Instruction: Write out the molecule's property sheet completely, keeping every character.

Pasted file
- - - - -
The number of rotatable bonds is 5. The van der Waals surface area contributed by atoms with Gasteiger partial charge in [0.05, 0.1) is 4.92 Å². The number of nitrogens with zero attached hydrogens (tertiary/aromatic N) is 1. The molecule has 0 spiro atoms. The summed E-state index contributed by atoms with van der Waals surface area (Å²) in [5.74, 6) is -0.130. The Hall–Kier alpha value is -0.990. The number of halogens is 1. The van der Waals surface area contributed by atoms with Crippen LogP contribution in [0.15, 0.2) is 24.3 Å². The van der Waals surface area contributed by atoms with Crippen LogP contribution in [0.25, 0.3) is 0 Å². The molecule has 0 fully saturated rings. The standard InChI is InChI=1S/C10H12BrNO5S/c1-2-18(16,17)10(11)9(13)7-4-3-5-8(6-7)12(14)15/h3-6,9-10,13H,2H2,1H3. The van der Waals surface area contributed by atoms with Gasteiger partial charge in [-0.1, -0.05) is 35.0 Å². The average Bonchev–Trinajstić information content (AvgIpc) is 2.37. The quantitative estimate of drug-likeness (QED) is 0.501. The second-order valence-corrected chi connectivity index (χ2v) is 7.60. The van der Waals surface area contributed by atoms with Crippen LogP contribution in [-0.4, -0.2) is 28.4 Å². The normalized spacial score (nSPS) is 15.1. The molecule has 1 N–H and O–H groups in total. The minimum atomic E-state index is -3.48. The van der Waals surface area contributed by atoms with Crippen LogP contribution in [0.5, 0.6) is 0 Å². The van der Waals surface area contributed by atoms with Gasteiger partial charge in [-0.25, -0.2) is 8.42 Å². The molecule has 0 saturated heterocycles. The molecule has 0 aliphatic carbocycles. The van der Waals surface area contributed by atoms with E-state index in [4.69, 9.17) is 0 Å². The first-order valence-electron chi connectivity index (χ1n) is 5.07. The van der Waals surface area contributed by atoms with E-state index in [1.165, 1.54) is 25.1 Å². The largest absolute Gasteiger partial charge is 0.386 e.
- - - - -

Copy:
The number of rotatable bonds is 5. The van der Waals surface area contributed by atoms with Gasteiger partial charge in [0.05, 0.1) is 4.92 Å². The number of nitrogens with zero attached hydrogens (tertiary/aromatic N) is 1. The molecule has 0 spiro atoms. The summed E-state index contributed by atoms with van der Waals surface area (Å²) in [5.74, 6) is -0.130. The Hall–Kier alpha value is -0.990. The number of halogens is 1. The van der Waals surface area contributed by atoms with Crippen LogP contribution in [0.15, 0.2) is 24.3 Å². The van der Waals surface area contributed by atoms with Crippen LogP contribution in [0.25, 0.3) is 0 Å². The molecule has 0 fully saturated rings. The standard InChI is InChI=1S/C10H12BrNO5S/c1-2-18(16,17)10(11)9(13)7-4-3-5-8(6-7)12(14)15/h3-6,9-10,13H,2H2,1H3. The van der Waals surface area contributed by atoms with Gasteiger partial charge in [-0.1, -0.05) is 35.0 Å². The average Bonchev–Trinajstić information content (AvgIpc) is 2.37. The quantitative estimate of drug-likeness (QED) is 0.501. The second-order valence-corrected chi connectivity index (χ2v) is 7.60. The van der Waals surface area contributed by atoms with Crippen LogP contribution in [-0.4, -0.2) is 28.4 Å². The normalized spacial score (nSPS) is 15.1. The molecule has 1 N–H and O–H groups in total. The minimum atomic E-state index is -3.48. The van der Waals surface area contributed by atoms with Crippen LogP contribution in [0.5, 0.6) is 0 Å². The van der Waals surface area contributed by atoms with Gasteiger partial charge in [-0.25, -0.2) is 8.42 Å². The molecule has 0 saturated heterocycles. The molecule has 0 aliphatic carbocycles. The van der Waals surface area contributed by atoms with E-state index in [4.69, 9.17) is 0 Å². The first-order valence-electron chi connectivity index (χ1n) is 5.07. The van der Waals surface area contributed by atoms with E-state index in [1.165, 1.54) is 25.1 Å². The largest absolute Gasteiger partial charge is 0.386 e.